Missionary Pilot Jailed In Mozambique


The CEO of Mission Aviation Fellowship is calling on the Mozambique government to release an American pilot who was arrested a month ago on allegations that he was supplying goods to rebels. Ryan Koher, 31, and two South African volunteers were arrested Nov. 4 as they prepared to fly vitamins and other supplies to orphanages in the strife torn Cabo Delgado Province. MAF CEO David Holsten said Koher is innocent and he wants him released in time to be home for Christmas. 

“I urge Christians around the world to pray for Ryan’s safety and swift release, and call on those in power both in Mozambique and here in the US to do everything they can to resolve this wrongful detainment,” said Holsten in a statement. The three were arrested after authorities found something in two bags brought on board by the South Africans. Authorities haven’t said what they found and only vaguely said the arrests were for “supporting insurgent activity.” The volunteers’ lawyers have denied any wrongdoing by their clients.

The aircraft’s destination has been ripped by violent unrest in recent years. MAF has flown numerous missions to the area carrying supplies for civilians and evacuating people needing medical attention. Koher is now in a maximum security prison and U.S. Embassy staff have visited him. His wife and two children were living with him in Mozambique but have since returned to the U.S. in keeping with MAF security protocols.

Russ Niles
Russ Niles is Editor-in-Chief of AVweb. He has been a pilot for 30 years and joined AVweb 22 years ago. He and his wife Marni live in southern British Columbia where they also operate a small winery.

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  1. A ‘70’s and ‘80’s MAF sub-Sahara Africa alumn, I am not totally surprised but am nevertheless saddened by this unfortunate event. While I was never incarcerated during my tenure with MAF, local strip side atmospheres occasionally felt like detention might be imminent.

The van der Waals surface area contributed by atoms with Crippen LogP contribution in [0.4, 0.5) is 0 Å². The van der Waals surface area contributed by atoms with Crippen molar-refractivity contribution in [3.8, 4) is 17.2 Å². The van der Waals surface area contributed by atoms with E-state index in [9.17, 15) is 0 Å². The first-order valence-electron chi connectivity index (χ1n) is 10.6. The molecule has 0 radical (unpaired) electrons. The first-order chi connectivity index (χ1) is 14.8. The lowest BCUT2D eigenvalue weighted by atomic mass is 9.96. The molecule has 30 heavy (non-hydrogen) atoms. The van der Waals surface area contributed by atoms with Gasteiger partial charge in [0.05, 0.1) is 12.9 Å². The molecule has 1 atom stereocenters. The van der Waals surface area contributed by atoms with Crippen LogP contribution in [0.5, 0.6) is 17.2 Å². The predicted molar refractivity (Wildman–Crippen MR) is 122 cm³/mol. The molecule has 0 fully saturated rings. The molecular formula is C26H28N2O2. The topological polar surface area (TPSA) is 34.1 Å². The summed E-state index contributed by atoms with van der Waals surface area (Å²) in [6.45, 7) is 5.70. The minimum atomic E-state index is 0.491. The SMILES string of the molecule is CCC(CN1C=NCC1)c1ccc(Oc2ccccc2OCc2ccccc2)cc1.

Aviation is rife with human factors affecting our abilities to accomplish our tasks. I found that a good understanding and constant self-reminder of local culture as it was affected by history, much of that under colonial rule helped me cope with the delays, red tape, and harassment occasionally directed at folks like myself who were merely engaged in causes greater than ourselves.

    My best wishes go out to Ryan, the same age now as I was back then, his family, MAF, and those whom they serve. Carry on.

  2. Prayers sent. Looks like a nice family God bless them for their service.

    He kinda looks like Goose from the original Top Gun.

  3. I still remember John and Martha King being held at gunpoint on a tarmac here in the USA. Governments react first and then think afterwards w/o penalty. Hopefully these three will be released soon.

  4. I saw that video with the Kings. Vile overreach of government power but the Kings really handled it with grace and class. Made my stomach churn to watch it.

    • I think your characterization is a bit ash overboard as the reaction of the police on the tarmac. Gung-ho on bad information is how I would characterize it.

      • The government forces were all action and no thinking. Anyone who stole a plane would not then file an IFR flightplan using the N Number. They use force FIRST and then though and reason comes well afterwards. Seriously, a team of men holding multiple automatic weapons on a old couple? This is what governments degrade to.